love…sometimes looks like a Cross.  There you hang, trying with all your might to remember why you’re doing this, and not knowing how much longer it’s going to go on.

For Fisher, the very real cross of NFP is not something to suck up, or something to be bitter about, but an opportunity: an opportunity to turn the confusion of sex in a fallen world into a path to deeper union with your spouse.  Take your time reading this book!  There’s a lot to take in.

The Seven Principles for Making Marriage Work, by John Gottman.  This is set up like more of a typical self-help, popular psychology book, but don’t let that fool you; Gottman’s work is based on extensive research, observation, and counseling of real couples, and his advice is extremely practical and relevant.  He teaches you how to identify key problems that are wounding your communication, which can often turn into unconscious habits, including his “four horsemen” (criticism, contempt, defensiveness, and stonewalling) and the aggressive “harsh start-up” to a sensitive conversation.  This book is a wonderful guide for people who are trying hard to communicate better, but not being very effective; if you can swallow your pride and teach yourself how to use the “scripts” he recommends, you can teach yourself new habits of communicating.  Gottman has specific guidelines for expressing simple “complaints” to your spouse without turning them into blaming “criticisms;” listening to a stressed-out spouse without giving hurtful advice or implied criticism; and “nurturing fondness and admiration” by doing specific exercises to build up a habit of appreciating and respecting your spouse.  I especially liked his discussion of “repair attempts” during arguments, which involve using specific scripts to structure your argument and keep it from getting out of control: “I feel blamed–can you rephrase that?…I need your support here…I’m sorry.  Let me start over again…That’s a good point…I’m getting overwhelmed, I need a break.”  Gottman makes an important point here:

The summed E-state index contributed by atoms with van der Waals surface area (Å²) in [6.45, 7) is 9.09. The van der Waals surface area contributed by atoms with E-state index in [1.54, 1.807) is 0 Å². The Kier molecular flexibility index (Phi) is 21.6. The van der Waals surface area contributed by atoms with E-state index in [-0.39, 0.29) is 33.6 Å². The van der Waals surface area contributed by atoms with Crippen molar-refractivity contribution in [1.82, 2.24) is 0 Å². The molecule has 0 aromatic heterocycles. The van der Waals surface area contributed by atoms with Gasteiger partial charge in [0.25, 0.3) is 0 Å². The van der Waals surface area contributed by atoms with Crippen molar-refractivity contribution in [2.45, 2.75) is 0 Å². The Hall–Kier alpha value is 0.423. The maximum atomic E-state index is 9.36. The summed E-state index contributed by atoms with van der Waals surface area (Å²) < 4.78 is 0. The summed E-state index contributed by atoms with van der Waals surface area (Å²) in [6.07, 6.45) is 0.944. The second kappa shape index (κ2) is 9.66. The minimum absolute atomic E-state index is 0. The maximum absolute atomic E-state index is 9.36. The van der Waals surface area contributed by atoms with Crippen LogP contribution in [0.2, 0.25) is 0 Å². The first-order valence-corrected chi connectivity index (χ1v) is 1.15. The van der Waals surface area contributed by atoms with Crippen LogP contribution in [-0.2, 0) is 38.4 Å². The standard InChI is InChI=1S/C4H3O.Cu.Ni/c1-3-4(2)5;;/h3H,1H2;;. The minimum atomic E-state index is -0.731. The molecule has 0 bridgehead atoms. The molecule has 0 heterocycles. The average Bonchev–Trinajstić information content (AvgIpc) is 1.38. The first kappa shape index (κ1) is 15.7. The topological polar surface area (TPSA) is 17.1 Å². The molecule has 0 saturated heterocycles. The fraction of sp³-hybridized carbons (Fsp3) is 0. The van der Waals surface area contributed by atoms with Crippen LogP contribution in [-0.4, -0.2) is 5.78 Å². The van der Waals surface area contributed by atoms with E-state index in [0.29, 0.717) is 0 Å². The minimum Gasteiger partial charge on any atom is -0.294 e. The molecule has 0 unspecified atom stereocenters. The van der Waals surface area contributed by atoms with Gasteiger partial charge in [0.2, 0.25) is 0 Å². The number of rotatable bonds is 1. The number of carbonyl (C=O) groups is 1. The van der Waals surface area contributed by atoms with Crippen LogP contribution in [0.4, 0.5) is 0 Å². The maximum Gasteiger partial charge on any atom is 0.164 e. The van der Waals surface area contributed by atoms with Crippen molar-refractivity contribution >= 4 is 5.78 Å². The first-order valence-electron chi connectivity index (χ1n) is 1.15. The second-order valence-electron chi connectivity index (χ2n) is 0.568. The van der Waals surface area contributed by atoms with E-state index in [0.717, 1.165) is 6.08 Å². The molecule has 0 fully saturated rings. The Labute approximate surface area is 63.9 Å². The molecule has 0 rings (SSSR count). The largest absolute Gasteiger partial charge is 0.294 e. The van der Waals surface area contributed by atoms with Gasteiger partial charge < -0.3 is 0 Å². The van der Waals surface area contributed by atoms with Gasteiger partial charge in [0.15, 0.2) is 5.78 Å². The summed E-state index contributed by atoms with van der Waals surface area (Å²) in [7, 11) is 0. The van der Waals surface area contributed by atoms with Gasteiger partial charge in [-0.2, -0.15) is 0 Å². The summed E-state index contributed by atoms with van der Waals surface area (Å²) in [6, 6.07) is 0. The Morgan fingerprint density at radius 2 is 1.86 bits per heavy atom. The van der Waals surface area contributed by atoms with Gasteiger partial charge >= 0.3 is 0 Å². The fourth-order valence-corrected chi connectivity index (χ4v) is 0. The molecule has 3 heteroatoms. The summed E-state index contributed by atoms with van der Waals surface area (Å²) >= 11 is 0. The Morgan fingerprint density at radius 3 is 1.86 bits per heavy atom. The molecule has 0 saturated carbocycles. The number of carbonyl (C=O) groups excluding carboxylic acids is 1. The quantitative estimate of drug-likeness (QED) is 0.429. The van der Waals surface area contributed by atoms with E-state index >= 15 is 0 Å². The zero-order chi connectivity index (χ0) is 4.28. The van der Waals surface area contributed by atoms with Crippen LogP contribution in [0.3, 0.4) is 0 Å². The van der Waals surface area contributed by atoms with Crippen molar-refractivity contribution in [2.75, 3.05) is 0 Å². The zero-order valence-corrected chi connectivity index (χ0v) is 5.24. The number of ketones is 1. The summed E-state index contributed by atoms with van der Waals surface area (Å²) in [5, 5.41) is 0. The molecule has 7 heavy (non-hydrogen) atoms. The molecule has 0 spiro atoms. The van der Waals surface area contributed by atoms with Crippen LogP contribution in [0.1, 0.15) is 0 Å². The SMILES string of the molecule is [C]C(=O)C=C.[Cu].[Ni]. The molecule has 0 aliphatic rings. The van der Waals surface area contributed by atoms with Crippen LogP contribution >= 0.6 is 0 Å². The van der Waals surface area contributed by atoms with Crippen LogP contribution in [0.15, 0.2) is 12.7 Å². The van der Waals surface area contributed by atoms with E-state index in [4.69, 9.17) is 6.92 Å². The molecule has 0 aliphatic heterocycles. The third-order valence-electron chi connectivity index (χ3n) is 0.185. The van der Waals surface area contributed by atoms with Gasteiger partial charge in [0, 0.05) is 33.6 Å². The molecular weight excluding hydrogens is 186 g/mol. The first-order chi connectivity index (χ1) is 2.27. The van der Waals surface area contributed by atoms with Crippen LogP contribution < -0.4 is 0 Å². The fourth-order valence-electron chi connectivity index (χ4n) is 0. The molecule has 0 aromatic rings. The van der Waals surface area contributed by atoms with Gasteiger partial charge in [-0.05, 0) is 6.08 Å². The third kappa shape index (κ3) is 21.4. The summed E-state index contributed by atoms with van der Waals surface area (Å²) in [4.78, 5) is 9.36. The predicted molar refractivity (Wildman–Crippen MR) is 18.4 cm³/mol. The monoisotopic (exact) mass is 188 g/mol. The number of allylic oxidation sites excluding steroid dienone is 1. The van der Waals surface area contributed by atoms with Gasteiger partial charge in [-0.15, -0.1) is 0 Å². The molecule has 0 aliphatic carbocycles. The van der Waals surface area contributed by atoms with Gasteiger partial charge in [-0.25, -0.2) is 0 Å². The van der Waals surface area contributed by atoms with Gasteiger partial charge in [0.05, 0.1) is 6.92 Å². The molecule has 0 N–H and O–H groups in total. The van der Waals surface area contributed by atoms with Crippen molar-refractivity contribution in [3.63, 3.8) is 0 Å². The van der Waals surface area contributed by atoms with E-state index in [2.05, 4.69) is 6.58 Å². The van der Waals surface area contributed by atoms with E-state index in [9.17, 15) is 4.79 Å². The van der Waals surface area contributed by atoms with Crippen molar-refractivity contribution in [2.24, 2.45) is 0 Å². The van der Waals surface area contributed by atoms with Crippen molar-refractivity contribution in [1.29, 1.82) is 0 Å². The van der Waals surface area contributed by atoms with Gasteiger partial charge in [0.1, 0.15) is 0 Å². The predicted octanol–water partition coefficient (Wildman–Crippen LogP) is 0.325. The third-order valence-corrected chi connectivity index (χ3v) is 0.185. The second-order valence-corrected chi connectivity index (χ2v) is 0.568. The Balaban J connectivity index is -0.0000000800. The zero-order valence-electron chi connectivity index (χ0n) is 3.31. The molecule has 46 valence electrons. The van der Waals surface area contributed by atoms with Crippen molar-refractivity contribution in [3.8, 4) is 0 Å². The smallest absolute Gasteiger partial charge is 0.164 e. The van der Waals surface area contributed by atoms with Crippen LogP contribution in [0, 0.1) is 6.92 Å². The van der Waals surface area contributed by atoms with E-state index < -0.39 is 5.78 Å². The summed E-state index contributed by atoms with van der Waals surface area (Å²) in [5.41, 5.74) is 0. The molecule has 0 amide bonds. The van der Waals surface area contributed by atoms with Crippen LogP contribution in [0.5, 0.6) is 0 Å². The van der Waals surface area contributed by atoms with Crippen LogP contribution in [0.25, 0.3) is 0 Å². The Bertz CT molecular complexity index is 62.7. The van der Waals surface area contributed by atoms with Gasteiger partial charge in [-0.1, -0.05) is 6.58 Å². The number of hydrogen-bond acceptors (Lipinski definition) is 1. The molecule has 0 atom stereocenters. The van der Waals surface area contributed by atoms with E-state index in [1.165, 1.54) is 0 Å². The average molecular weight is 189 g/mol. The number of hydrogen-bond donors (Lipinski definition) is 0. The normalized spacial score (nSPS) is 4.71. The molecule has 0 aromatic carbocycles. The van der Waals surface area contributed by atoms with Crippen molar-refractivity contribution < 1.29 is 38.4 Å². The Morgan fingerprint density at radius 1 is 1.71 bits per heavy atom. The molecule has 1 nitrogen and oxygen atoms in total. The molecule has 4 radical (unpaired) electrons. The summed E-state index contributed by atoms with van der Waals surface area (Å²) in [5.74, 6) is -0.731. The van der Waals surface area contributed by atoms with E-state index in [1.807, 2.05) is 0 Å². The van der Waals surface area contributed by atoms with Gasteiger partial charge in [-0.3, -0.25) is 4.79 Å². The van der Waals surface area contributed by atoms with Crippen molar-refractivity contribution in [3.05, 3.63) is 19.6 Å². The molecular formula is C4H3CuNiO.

Many, if not all, of these phrases probably sound phony and unnatural to you right now…But their phoniness is not a reason to reject them.  If you learned a better and more effective way to hold your tennis racket, it would feel ‘wrong’ and ‘unnatural’ initially, simply because you weren’t used to it yet.

This book taught me that you have to grit your teeth and do uncomfortable things like using scripts if you want to really improve your communication.  It taught me that self-help books in general should not be written off just because they sound cliche or cheesy, because the truth often does.  Guides like this can really improve your marriage, especially if you grew up in a family that did not have a good way of dealing with conflict.  If you learned a faulty way of communicating–and most of us did, to a greater or lesser extent–you are going to need to unlearn a lot of things and teach yourself a new way to think and talk, from the bottom up.

What are some of your favorite self-help books?  Are you reluctant to read this kind of book?  What can I do to change your mind?  More book reviews to come!  My husband pointed out that Christopher West is conspicuous by his absence.  That wasn’t intentional–I just haven’t read his stuff recently enough to review it.

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image via Wikimedia Commons

Venus and Mars and Tobias and Sarah in the Bedroom

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Tobias and Sarah Awake, by Julius Schnorr von Carolsfeld

I stumbled across this picture when I was looking for some good marriage clipart, and I love it so much.  I’ve never seen this particular scene depicted before, but it’s really crying out for it–after all the suffering poor Tobias and Sarah went through, let us enjoy the happy ending a little!  I love the peaceful, secure look on Sarah’s face, and the goofy, blissful, exhausted, satisfied expression that Tobias is wearing.  I never heard of this artist before, but he obviously knows what’s he’s doing.

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Venus and Mars, by Sandro Botticelli

This one isn’t quite so edifying, but I think he also gets the expressions spot-on.  I really enjoy the way Mars is sprawled out, fast asleep, but Venus wouldn’t be caught dead in such an indecorous position, even right after sex.  She’s perfectly dressed and coiffed, and she’s peacefully ruminating on what just happened.  Botticelli and von Carolsfeld seem to have the perfect experience for this sort of painting, if you know what I mean.